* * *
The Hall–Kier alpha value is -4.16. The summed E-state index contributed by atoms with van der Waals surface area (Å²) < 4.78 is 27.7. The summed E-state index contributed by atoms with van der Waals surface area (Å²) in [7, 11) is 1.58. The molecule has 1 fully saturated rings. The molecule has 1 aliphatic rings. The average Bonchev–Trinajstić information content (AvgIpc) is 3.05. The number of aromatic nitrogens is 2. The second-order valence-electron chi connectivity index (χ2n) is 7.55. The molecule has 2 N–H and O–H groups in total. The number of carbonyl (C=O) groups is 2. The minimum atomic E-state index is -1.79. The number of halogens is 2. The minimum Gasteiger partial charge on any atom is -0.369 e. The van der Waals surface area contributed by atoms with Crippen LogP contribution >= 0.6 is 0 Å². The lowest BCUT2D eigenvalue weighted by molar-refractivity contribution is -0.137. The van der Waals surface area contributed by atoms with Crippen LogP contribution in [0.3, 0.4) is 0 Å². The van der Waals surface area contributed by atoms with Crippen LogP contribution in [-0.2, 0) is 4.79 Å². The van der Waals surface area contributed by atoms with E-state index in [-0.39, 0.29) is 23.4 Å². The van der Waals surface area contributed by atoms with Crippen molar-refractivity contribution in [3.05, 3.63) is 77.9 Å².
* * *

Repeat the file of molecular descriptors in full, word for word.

The Hall–Kier alpha value is -4.16. The summed E-state index contributed by atoms with van der Waals surface area (Å²) < 4.78 is 27.7. The summed E-state index contributed by atoms with van der Waals surface area (Å²) in [7, 11) is 1.58. The molecule has 1 fully saturated rings. The molecule has 1 aliphatic rings. The average Bonchev–Trinajstić information content (AvgIpc) is 3.05. The number of aromatic nitrogens is 2. The second-order valence-electron chi connectivity index (χ2n) is 7.55. The molecule has 2 N–H and O–H groups in total. The number of carbonyl (C=O) groups is 2. The minimum atomic E-state index is -1.79. The number of halogens is 2. The minimum Gasteiger partial charge on any atom is -0.369 e. The van der Waals surface area contributed by atoms with Crippen LogP contribution >= 0.6 is 0 Å². The lowest BCUT2D eigenvalue weighted by molar-refractivity contribution is -0.137. The van der Waals surface area contributed by atoms with Crippen LogP contribution in [0.3, 0.4) is 0 Å². The van der Waals surface area contributed by atoms with Crippen LogP contribution in [-0.2, 0) is 4.79 Å². The van der Waals surface area contributed by atoms with E-state index in [-0.39, 0.29) is 23.4 Å². The van der Waals surface area contributed by atoms with Crippen molar-refractivity contribution in [3.05, 3.63) is 77.9 Å².